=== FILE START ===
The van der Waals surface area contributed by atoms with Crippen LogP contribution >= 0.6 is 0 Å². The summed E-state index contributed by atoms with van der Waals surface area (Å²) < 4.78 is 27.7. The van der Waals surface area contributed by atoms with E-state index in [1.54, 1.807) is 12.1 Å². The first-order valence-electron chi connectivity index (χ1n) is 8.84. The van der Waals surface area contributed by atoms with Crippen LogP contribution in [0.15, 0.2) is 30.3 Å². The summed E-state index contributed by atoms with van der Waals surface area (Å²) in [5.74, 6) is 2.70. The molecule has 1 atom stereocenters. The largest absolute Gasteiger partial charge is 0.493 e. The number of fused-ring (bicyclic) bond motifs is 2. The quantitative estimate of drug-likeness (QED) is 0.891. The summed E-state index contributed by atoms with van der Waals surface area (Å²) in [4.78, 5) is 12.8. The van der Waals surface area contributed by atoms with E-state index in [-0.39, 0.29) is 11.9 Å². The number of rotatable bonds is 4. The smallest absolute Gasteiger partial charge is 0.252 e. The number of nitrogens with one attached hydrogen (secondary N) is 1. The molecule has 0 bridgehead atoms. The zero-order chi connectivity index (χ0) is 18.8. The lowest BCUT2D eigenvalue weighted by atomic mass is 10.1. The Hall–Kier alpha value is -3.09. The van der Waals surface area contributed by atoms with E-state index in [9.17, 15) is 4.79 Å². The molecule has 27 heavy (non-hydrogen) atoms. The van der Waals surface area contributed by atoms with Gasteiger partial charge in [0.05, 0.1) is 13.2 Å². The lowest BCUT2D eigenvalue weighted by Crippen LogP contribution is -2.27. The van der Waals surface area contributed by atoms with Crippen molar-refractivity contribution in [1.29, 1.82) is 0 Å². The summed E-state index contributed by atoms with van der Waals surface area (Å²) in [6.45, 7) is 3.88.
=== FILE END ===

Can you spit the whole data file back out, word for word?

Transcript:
The van der Waals surface area contributed by atoms with Crippen LogP contribution >= 0.6 is 0 Å². The summed E-state index contributed by atoms with van der Waals surface area (Å²) < 4.78 is 27.7. The van der Waals surface area contributed by atoms with E-state index in [1.54, 1.807) is 12.1 Å². The first-order valence-electron chi connectivity index (χ1n) is 8.84. The van der Waals surface area contributed by atoms with Crippen LogP contribution in [0.15, 0.2) is 30.3 Å². The summed E-state index contributed by atoms with van der Waals surface area (Å²) in [5.74, 6) is 2.70. The molecule has 1 atom stereocenters. The largest absolute Gasteiger partial charge is 0.493 e. The number of fused-ring (bicyclic) bond motifs is 2. The quantitative estimate of drug-likeness (QED) is 0.891. The summed E-state index contributed by atoms with van der Waals surface area (Å²) in [4.78, 5) is 12.8. The van der Waals surface area contributed by atoms with E-state index in [-0.39, 0.29) is 11.9 Å². The number of rotatable bonds is 4. The smallest absolute Gasteiger partial charge is 0.252 e. The number of nitrogens with one attached hydrogen (secondary N) is 1. The molecule has 0 bridgehead atoms. The zero-order chi connectivity index (χ0) is 18.8. The lowest BCUT2D eigenvalue weighted by atomic mass is 10.1. The Hall–Kier alpha value is -3.09. The van der Waals surface area contributed by atoms with E-state index in [9.17, 15) is 4.79 Å². The molecule has 27 heavy (non-hydrogen) atoms. The van der Waals surface area contributed by atoms with Gasteiger partial charge in [0.05, 0.1) is 13.2 Å². The lowest BCUT2D eigenvalue weighted by Crippen LogP contribution is -2.27. The van der Waals surface area contributed by atoms with Crippen molar-refractivity contribution in [1.29, 1.82) is 0 Å². The summed E-state index contributed by atoms with van der Waals surface area (Å²) in [6.45, 7) is 3.88.